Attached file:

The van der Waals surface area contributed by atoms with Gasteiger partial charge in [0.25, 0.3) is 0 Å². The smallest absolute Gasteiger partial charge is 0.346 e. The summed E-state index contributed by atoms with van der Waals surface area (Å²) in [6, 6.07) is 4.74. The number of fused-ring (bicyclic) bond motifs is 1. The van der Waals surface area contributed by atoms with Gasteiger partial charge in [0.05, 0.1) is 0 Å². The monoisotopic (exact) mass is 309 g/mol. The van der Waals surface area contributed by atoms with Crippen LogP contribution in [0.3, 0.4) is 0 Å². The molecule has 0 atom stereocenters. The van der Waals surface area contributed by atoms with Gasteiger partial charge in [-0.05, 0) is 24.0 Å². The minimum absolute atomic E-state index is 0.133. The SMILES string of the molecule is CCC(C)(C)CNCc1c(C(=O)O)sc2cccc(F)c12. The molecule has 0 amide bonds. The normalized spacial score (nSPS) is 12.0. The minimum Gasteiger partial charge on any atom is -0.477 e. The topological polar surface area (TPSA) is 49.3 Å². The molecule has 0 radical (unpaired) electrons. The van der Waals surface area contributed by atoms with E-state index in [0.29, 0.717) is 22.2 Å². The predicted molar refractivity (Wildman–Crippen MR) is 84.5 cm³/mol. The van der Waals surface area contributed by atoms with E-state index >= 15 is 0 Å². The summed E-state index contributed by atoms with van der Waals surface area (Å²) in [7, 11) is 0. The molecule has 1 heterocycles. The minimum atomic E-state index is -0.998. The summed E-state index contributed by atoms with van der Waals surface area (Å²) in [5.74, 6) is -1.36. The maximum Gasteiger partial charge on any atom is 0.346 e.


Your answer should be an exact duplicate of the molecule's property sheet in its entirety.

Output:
The van der Waals surface area contributed by atoms with Gasteiger partial charge in [0.25, 0.3) is 0 Å². The smallest absolute Gasteiger partial charge is 0.346 e. The summed E-state index contributed by atoms with van der Waals surface area (Å²) in [6, 6.07) is 4.74. The number of fused-ring (bicyclic) bond motifs is 1. The van der Waals surface area contributed by atoms with Gasteiger partial charge in [0.05, 0.1) is 0 Å². The monoisotopic (exact) mass is 309 g/mol. The van der Waals surface area contributed by atoms with Crippen LogP contribution in [0.3, 0.4) is 0 Å². The molecule has 0 atom stereocenters. The van der Waals surface area contributed by atoms with Gasteiger partial charge in [-0.05, 0) is 24.0 Å². The minimum absolute atomic E-state index is 0.133. The SMILES string of the molecule is CCC(C)(C)CNCc1c(C(=O)O)sc2cccc(F)c12. The molecule has 0 amide bonds. The normalized spacial score (nSPS) is 12.0. The minimum Gasteiger partial charge on any atom is -0.477 e. The topological polar surface area (TPSA) is 49.3 Å². The molecule has 0 radical (unpaired) electrons. The van der Waals surface area contributed by atoms with E-state index in [0.29, 0.717) is 22.2 Å². The predicted molar refractivity (Wildman–Crippen MR) is 84.5 cm³/mol. The van der Waals surface area contributed by atoms with E-state index >= 15 is 0 Å². The summed E-state index contributed by atoms with van der Waals surface area (Å²) in [7, 11) is 0. The molecule has 1 heterocycles. The minimum atomic E-state index is -0.998. The summed E-state index contributed by atoms with van der Waals surface area (Å²) in [5.74, 6) is -1.36. The maximum Gasteiger partial charge on any atom is 0.346 e.